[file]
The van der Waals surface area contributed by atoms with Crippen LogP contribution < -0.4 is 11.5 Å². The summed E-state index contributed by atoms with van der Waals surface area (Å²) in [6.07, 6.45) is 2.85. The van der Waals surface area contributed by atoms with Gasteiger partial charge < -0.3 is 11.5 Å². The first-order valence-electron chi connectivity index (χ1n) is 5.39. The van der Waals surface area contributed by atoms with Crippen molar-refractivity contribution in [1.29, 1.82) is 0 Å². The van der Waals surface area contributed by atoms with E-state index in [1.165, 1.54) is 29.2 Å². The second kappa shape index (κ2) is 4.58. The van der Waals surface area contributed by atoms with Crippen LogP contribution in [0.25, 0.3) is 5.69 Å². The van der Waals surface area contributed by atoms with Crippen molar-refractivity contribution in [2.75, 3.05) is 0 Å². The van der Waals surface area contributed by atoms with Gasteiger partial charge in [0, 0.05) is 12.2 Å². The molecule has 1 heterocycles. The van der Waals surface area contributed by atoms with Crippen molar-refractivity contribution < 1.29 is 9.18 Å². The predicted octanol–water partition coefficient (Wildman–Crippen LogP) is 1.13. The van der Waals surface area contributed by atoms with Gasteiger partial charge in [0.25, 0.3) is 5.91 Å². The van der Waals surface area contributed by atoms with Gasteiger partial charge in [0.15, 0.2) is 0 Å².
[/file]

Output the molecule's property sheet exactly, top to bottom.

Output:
The van der Waals surface area contributed by atoms with Crippen LogP contribution < -0.4 is 11.5 Å². The summed E-state index contributed by atoms with van der Waals surface area (Å²) in [6.07, 6.45) is 2.85. The van der Waals surface area contributed by atoms with Gasteiger partial charge < -0.3 is 11.5 Å². The first-order valence-electron chi connectivity index (χ1n) is 5.39. The van der Waals surface area contributed by atoms with Crippen molar-refractivity contribution in [1.29, 1.82) is 0 Å². The van der Waals surface area contributed by atoms with E-state index in [1.165, 1.54) is 29.2 Å². The second kappa shape index (κ2) is 4.58. The van der Waals surface area contributed by atoms with Crippen LogP contribution in [0.25, 0.3) is 5.69 Å². The van der Waals surface area contributed by atoms with Crippen molar-refractivity contribution in [2.75, 3.05) is 0 Å². The van der Waals surface area contributed by atoms with Gasteiger partial charge in [0, 0.05) is 12.2 Å². The molecule has 1 heterocycles. The van der Waals surface area contributed by atoms with Crippen molar-refractivity contribution < 1.29 is 9.18 Å². The predicted octanol–water partition coefficient (Wildman–Crippen LogP) is 1.13. The van der Waals surface area contributed by atoms with Gasteiger partial charge in [0.25, 0.3) is 5.91 Å². The van der Waals surface area contributed by atoms with Gasteiger partial charge in [0.15, 0.2) is 0 Å².